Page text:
Five TikTok content creators have filed a lawsuit aiming to overturn Montana’s statewide ban on the Chinese-owned video sharing app.
Montana Gov. Greg Gianforte (R) signed legislation Wednesday that made Montana the first state in the U.S. to impose a total ban on TikTok, though more than a dozen other states, Congress and the White House have taken actions to ban the app on government devices.
The restrictions began after FBI Director Chris Wray in November warned that the Chinese government could use TikTok to control data collection on millions of American users, or to control the recommendation algorithm, which could be used for influence operations.
The Montana law makes it illegal for app stores from Google and Apple to offer TikTok within the state. However it will not impose any penalties on consumers who use the app.
Upon its signing Gianforte said the law, which doesn’t take effect until January 1, would protect Montana residents’ private data and personal information from being harvested by the Chinese government.
The content creators’ lawsuit was filed in federal court the same day as Gianforte’s signing the law. Some Montana residents also argued in the complaint that the state doesn’t have authority over matters of national security.
“The law takes the broadest possible approach to its objectives, restricting and banning the protected speech of all TikTok users in Montana to prevent the speculative and unsubstantiated possibility that the Chinese government might direct TikTok Inc., or its parent, to spy on some Montana users,” the lawsuit states.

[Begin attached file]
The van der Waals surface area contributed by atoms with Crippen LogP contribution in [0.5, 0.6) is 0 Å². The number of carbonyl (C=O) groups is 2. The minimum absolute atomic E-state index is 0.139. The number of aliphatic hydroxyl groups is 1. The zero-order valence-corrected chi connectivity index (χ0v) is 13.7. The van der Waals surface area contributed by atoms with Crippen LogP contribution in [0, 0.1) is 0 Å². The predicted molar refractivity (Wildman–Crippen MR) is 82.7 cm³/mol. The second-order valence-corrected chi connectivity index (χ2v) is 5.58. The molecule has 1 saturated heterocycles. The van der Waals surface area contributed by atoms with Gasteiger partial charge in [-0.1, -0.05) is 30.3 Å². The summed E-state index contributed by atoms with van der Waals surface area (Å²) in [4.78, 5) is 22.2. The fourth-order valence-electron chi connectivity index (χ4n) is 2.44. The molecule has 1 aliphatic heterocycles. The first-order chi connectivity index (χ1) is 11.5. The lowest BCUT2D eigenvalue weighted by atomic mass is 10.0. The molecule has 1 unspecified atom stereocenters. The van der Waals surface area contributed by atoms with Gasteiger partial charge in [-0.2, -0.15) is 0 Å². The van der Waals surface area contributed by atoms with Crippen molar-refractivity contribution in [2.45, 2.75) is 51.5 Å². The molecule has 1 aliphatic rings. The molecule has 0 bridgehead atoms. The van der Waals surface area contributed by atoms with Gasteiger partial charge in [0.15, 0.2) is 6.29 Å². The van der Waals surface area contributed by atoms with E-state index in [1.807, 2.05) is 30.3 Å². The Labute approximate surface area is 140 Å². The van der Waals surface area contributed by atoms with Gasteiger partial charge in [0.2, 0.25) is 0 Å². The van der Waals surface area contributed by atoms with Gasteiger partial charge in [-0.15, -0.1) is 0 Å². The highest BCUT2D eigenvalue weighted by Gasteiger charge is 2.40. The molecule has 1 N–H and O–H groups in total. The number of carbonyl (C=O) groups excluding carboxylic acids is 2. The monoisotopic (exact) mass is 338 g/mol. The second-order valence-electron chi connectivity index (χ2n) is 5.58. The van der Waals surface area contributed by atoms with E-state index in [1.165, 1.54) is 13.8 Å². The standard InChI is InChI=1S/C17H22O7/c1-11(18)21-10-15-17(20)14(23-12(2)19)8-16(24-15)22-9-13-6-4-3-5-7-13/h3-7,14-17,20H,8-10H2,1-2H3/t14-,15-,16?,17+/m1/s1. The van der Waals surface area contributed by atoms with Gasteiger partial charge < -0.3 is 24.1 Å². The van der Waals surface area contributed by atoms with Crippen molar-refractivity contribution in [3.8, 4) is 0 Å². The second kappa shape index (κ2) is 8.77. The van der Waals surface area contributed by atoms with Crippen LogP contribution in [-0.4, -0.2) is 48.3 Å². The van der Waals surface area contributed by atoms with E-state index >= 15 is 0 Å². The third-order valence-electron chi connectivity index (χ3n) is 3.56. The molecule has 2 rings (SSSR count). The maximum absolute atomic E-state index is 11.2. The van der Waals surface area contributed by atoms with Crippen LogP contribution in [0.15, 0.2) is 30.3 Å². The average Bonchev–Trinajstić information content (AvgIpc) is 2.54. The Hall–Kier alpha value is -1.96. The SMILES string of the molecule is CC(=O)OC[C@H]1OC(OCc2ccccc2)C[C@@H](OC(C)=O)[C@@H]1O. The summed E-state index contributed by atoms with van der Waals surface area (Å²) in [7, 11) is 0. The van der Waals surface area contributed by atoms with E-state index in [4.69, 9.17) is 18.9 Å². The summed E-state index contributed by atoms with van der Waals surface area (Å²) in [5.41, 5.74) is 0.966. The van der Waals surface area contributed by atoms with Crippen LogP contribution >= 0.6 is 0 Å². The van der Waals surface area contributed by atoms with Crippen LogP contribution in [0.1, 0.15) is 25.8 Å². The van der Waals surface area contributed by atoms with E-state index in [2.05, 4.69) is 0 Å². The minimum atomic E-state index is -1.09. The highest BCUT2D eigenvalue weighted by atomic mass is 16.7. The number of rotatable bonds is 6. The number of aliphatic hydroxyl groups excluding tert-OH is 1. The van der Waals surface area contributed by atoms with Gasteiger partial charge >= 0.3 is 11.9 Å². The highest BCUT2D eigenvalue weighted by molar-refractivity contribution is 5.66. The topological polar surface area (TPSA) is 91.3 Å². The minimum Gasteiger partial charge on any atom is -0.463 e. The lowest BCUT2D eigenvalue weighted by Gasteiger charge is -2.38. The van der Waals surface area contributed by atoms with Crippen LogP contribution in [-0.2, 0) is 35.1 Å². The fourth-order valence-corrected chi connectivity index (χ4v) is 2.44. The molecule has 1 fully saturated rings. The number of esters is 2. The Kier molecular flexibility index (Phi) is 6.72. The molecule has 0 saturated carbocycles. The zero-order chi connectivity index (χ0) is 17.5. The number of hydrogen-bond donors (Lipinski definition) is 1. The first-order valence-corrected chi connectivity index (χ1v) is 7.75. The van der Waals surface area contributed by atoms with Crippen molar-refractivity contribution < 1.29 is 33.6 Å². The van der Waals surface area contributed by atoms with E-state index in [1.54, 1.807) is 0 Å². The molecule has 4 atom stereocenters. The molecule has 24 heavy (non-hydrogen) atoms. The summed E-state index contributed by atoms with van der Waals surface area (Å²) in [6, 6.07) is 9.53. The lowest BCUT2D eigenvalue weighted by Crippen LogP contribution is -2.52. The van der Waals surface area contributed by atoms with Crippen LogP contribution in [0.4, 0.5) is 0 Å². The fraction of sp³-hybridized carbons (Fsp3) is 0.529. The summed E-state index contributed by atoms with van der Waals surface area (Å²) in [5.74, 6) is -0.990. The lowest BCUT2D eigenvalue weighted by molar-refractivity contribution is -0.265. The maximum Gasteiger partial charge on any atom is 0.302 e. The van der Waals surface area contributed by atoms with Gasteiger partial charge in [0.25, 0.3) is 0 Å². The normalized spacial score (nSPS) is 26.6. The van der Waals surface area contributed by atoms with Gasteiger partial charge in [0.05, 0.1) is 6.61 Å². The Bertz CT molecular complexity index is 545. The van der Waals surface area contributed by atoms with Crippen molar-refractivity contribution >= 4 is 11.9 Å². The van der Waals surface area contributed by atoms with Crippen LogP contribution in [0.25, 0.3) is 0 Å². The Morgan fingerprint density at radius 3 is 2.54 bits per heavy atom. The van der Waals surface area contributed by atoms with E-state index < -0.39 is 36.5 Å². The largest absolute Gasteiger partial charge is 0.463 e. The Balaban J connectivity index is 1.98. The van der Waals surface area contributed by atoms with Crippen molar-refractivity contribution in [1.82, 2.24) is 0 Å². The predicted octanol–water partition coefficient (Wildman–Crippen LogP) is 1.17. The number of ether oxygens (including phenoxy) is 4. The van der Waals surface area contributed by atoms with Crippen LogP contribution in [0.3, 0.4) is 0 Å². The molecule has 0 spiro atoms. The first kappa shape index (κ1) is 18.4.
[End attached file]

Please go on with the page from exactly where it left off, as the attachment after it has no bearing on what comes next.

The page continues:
Emily Flower, a spokesperson for the Montana Department of Justice, responded by saying, “We expected a legal challenge and are fully prepared to defend the law.”
Though TikTok has argued the statewide ban infringes upon the First Amendment, company spokesperson Brooke Oberwetter has declined to comment on the lawsuit, including whether TikTok aided in coordinating the complaint.
However, a former executive for TikTok owner ByteDance has alleged that the app—which reportedly has more than 1 billion monthly active users in more than 150 countries worldwide, including a reported 150 million users in the U.S.—has served as a “propaganda tool” for the Chinese government, though ByteDance dismisses that claim as baseless.
Some of the Montana plaintiffs have more than 200,000 followers on TikTok. Many of them use the app to promote their businesses or to connect with military veterans.
The case could serve as a testing ground amid a proposal in the House of Representatives to ban TikTok in the U.S. nationwide on all devices. That legislation was advanced by the House Foreign Affairs Committee in a March 1 vote.